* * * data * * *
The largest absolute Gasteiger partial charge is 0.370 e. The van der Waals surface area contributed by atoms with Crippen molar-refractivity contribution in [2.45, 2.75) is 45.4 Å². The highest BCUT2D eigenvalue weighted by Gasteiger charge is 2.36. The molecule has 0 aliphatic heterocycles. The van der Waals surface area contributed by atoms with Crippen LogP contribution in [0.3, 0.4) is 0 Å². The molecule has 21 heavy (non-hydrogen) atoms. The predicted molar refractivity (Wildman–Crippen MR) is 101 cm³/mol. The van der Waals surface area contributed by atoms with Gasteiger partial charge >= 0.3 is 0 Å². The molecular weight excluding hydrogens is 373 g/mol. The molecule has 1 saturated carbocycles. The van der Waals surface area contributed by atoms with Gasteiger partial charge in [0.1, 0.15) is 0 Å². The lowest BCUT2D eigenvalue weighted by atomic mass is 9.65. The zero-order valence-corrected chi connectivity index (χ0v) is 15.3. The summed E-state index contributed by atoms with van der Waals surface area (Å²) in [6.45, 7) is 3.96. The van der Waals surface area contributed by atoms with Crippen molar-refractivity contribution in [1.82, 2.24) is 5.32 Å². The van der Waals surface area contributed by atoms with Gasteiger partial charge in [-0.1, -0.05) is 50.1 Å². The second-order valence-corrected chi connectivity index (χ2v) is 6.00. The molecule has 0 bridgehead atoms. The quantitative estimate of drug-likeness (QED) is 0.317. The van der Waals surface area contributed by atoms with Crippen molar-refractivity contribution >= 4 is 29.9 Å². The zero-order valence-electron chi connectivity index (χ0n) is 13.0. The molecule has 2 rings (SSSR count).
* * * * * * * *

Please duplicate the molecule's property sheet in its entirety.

The largest absolute Gasteiger partial charge is 0.370 e. The van der Waals surface area contributed by atoms with Crippen molar-refractivity contribution in [2.45, 2.75) is 45.4 Å². The highest BCUT2D eigenvalue weighted by Gasteiger charge is 2.36. The molecule has 0 aliphatic heterocycles. The van der Waals surface area contributed by atoms with Crippen LogP contribution in [0.3, 0.4) is 0 Å². The molecule has 21 heavy (non-hydrogen) atoms. The predicted molar refractivity (Wildman–Crippen MR) is 101 cm³/mol. The van der Waals surface area contributed by atoms with Gasteiger partial charge >= 0.3 is 0 Å². The molecular weight excluding hydrogens is 373 g/mol. The molecule has 1 saturated carbocycles. The van der Waals surface area contributed by atoms with Gasteiger partial charge in [0.1, 0.15) is 0 Å². The lowest BCUT2D eigenvalue weighted by atomic mass is 9.65. The zero-order valence-corrected chi connectivity index (χ0v) is 15.3. The summed E-state index contributed by atoms with van der Waals surface area (Å²) in [6.45, 7) is 3.96. The van der Waals surface area contributed by atoms with Crippen molar-refractivity contribution in [1.82, 2.24) is 5.32 Å². The van der Waals surface area contributed by atoms with Gasteiger partial charge in [-0.1, -0.05) is 50.1 Å². The second-order valence-corrected chi connectivity index (χ2v) is 6.00. The molecule has 0 bridgehead atoms. The quantitative estimate of drug-likeness (QED) is 0.317. The van der Waals surface area contributed by atoms with Crippen molar-refractivity contribution >= 4 is 29.9 Å². The zero-order valence-electron chi connectivity index (χ0n) is 13.0. The molecule has 2 rings (SSSR count).